The toxic dinoflagellate Alexandrium minutum affects oyster gamete health and fertilization potential
|Author(s)||Castrec Justine3, Fabioux Caroline3, Le Goïc Nelly2, Boulais Myrina1, Soudant Philippe2, Hégaret Helene2|
|Affiliation(s)||1 : LEMAR UMR 6539 CNRS/UBO/IRD/Ifremer, IUEM, rue Dumont d’Urville, 29280, Plouzané, France
2 : LEMAR UMR 6539 CNRS/UBO/IRD/Ifremer, IUEM, rue Dumont d’Urville, 29280, Plouzané, France
3 : LEMAR UMR 6539 CNRS/UBO/IRD/Ifremer, IUEM, rue Dumont d’Urville, 29280, Plouzané, France
|Source||Marine Environmental Research (0141-1136) (Elsevier BV), 2021-07 , Vol. 169 , P. 105401 (7p.)|
|Keyword(s)||Algal blooms, Algal toxins, Fertilization, Paralytic shellfish toxins (PST), Bioactive extracellular compounds (BEC), Spermatozoa, Oocyte, Flow cytometry, (=Magallana) gigas, Bivalves|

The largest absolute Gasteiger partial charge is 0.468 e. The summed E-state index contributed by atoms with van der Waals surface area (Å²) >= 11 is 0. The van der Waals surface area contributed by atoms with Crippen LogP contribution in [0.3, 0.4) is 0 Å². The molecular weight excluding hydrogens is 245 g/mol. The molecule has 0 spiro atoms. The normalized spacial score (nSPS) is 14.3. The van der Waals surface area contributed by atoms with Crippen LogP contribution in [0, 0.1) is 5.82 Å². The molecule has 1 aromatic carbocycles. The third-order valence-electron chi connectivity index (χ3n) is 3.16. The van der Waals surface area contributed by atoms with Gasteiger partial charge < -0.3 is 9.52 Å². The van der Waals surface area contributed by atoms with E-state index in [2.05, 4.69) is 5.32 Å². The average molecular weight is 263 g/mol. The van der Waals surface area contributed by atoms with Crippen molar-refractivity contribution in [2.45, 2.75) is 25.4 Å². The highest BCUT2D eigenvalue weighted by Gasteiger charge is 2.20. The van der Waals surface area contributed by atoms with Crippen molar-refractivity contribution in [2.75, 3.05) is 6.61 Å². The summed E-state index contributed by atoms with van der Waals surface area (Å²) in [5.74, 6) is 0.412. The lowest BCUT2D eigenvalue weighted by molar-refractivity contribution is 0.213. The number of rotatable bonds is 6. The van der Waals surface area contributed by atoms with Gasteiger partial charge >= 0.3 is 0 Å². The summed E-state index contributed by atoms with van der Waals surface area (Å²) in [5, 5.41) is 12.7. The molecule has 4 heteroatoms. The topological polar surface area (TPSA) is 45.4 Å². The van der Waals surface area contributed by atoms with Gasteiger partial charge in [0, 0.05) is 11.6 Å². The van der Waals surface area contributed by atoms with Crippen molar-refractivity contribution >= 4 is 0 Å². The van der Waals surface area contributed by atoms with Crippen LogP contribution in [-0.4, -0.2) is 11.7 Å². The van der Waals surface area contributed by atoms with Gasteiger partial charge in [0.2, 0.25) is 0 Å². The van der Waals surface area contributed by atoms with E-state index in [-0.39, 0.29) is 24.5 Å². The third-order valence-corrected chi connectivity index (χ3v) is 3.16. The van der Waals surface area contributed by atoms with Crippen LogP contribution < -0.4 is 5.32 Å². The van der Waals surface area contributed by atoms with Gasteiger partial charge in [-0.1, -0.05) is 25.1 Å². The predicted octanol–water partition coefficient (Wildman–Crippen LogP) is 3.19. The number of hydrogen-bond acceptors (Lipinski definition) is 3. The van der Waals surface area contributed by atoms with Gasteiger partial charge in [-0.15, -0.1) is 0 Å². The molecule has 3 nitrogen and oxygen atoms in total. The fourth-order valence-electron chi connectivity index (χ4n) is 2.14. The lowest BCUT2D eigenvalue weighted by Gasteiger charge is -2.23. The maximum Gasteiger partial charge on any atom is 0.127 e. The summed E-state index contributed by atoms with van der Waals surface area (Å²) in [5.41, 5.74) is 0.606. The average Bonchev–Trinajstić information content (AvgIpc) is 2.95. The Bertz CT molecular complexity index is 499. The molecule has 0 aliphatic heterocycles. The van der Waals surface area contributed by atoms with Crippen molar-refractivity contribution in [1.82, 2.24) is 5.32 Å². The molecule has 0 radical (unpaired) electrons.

Dinoflagellates from the globally distributed genus Alexandrium are known to produce both paralytic shellfish toxins (PST) and uncharacterized bioactive extracellular compounds (BEC) with allelopathic, ichthyotoxic, hemolytic and cytotoxic activities. In France, blooms of Alexandrium minutum appear generally during the spawning period of most bivalves. These blooms could therefore alter gametes and/or larval development of bivalves, causing severe issues for ecologically and economically important species, such as the Pacific oyster Crassostrea (=Magallana) gigas. The aim of this work was to test the effects of three strains of A. minutum producing either only PST, only BEC, or both PST and BEC upon oyster gametes, and potential consequences on fertilization success. Oocytes and spermatozoa were exposed in vitro for 2 hours to a range of environmentally realistic A. minutum concentrations (10 to 2.5 × 104 cells mL-1). Following exposure, gamete viability and reactive oxygen species (ROS) production were assessed by flow cytometry, spermatozoa motility and fertilization capacities of both spermatozoa and oocytes were analysed by microscopy. Viability and fertilization capacity of spermatozoa and oocytes were drastically reduced following exposure to 2.5 × 104 cells mL-1 of A. minutum. The BEC-producing strain was the most potent strain decreasing spermatozoa motility, increasing ROS production of oocytes, and decreasing fertilization, from the concentration of 2.5 × 103 cells mL-1. This study highlights the significant cellular toxicity of the BEC produced by A. minutum on oyster gametes. Physical contact between gametes and motile thecate A. minutum cells may also contribute to alter oyster gamete integrity. These results suggest that oyster gametes exposure to A. minutum blooms could affect oyster fertility and reproduction success.